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Subjective measures of risk aversion, fixed costs, and portfolio choice

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  • Kapteyn, Arie
  • Teppa, Federica

Abstract

The paper investigates risk preferences among different types of individuals. We use several different measures of risk preferences, including questions on choices between uncertain income streams suggested by Barsky, Juster, Kimball, and Shapiro (1997) and a number of ad hoc measures. As in (Barsky et al., 1997) and (Arrondel and Calvo-Pardo, 2002), we first analyze individual variation in the risk aversion measures and explain them by background characteristics (both "objective" characteristics and other subjective measures of risk preference). Next we incorporate the measured risk preferences into a household portfolio allocation model, which explains portfolio shares, while accounting for incomplete portfolios and fixed costs. Our results show that a measure based on factor analysis of answers to a number of simple risk preference questions has the most explanatory power. The Barsky et al. (1997) measure has less explanatory power than this "a-theoretical" measure, suggesting that sophisticated measures based on economic theory may exceed the financial capability of respondents. Fixed costs turn out to provide an economically and statistically highly significant explanation for incomplete portfolios.

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Bibliographic Info

Article provided by Elsevier in its journal Journal of Economic Psychology.

Volume (Year): 32 (2011)
Issue (Month): 4 (August)
Pages: 564-580

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Handle: RePEc:eee:joepsy:v:32:y:2011:i:4:p:564-580

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Keywords: Risk aversion Portfolio choice Subjective measures Econometric models Fixed costs;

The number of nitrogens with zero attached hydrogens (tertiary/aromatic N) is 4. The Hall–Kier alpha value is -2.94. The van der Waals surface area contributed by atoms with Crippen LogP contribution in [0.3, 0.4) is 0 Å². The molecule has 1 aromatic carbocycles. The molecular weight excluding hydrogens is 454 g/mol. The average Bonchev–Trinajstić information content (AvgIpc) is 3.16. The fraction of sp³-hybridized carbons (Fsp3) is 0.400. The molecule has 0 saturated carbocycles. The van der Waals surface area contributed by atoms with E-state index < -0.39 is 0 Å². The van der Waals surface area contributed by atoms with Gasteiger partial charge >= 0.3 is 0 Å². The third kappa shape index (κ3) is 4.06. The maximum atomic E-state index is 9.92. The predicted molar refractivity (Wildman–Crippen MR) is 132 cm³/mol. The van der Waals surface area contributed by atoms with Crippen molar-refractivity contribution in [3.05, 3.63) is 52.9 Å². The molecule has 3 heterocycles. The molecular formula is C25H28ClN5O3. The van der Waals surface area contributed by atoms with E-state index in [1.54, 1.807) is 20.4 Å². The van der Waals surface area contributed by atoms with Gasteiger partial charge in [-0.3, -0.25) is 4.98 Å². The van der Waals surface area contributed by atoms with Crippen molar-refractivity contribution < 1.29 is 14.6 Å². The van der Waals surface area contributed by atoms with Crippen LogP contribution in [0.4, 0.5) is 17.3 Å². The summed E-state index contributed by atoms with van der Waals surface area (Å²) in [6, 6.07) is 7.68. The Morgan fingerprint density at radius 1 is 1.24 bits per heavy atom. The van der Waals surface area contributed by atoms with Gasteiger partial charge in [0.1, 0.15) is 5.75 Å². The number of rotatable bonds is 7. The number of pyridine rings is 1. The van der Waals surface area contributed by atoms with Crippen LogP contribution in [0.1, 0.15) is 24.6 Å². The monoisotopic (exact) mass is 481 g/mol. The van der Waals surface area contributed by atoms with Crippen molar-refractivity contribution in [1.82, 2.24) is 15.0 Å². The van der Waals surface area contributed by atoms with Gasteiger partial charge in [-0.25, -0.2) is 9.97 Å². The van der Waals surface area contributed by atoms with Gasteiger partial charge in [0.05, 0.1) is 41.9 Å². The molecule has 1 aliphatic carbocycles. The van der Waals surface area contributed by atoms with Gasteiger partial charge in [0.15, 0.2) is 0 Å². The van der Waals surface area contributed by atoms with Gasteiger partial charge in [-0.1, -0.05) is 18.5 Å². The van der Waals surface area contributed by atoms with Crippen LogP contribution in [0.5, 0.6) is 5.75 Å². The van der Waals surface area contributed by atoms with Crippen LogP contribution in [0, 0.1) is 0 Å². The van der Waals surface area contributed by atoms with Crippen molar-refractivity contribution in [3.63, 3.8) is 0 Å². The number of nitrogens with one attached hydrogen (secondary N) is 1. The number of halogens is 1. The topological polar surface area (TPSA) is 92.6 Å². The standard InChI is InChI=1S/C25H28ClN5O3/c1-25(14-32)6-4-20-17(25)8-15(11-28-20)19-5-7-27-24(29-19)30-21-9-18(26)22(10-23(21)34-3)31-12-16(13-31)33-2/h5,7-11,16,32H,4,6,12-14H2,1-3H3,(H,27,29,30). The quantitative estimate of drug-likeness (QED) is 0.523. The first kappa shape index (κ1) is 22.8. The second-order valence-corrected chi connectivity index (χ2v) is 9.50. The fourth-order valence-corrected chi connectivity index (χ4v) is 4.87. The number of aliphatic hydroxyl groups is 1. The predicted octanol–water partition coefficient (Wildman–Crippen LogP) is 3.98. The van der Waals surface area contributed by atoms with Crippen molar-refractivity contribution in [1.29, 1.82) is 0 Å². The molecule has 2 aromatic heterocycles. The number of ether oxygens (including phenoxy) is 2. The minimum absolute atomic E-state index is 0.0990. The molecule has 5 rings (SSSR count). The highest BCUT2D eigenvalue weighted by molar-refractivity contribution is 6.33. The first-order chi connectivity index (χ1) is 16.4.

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Citations

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Cited by:
  1. Masson, André & Arrondel, Luc, 2011. "L'épargnant dans un monde en crise. Ce qui a changé," Economics Papers from University Paris Dauphine 123456789/7001, Paris Dauphine University.
  2. Gathergood, John, 2012. "Self-control, financial literacy and consumer over-indebtedness," Journal of Economic Psychology, Elsevier, vol. 33(3), pages 590-602.
  3. Arrondel, Luc & Masson, André, 2010. "La crise a-t-elle rendu l'épargnant plus prudent ?," Economics Papers from University Paris Dauphine 123456789/9827, Paris Dauphine University.
  4. Necker, Sarah & Ziegelmeyer, Michael, 2014. "Household Risk Taking after the Financial Crisis," MEA discussion paper series 14279, Munich Center for the Economics of Aging (MEA) at the Max Planck Institute for Social Law and Social Policy.
  5. Maarten van Rooij & Annamaria Lusardi & Rob Alessie, 2011. "Financial Literacy, Retirement Planning, and Household Wealth," CeRP Working Papers 119, Center for Research on Pensions and Welfare Policies, Turin (Italy).
  6. Gandelman, Néstor & Hernández-Murillo, Rubén, 2013. "What do happiness and health satisfaction data tell us about relative risk aversion?," Journal of Economic Psychology, Elsevier, vol. 39(C), pages 301-312.
  7. Hoffmann, Arvid O.I. & Post, Thomas & Pennings, Joost M.E., 2013. "Individual investor perceptions and behavior during the financial crisis," Journal of Banking & Finance, Elsevier, vol. 37(1), pages 60-74.
  8. Maarten van Rooij & Annamaria Lusardi & Rob Alessie, 2009. "Financial Literacy and Retirement Planning in the Netherlands," DNB Working Papers 231, Netherlands Central Bank, Research Department.
  9. repec:hal:wpaper:halshs-00834203 is not listed on IDEAS
  10. Federica Teppa & Maarten van Rooij, 2012. "Are Retirement Decisions Vulnerable to Framing Effects? Empirical Evidence from NL and the US," DNB Working Papers 366, Netherlands Central Bank, Research Department.
  11. Gandelman, Nestor & Hernandez-Murillo, Ruben, 2014. "Risk Aversion at the Country Level," Working Papers 2014-5, Federal Reserve Bank of St. Louis.
  12. Luc Arrondel & André Masson, 2013. "Measuring savers' preferences how and why?," PSE Working Papers halshs-00834203, HAL.

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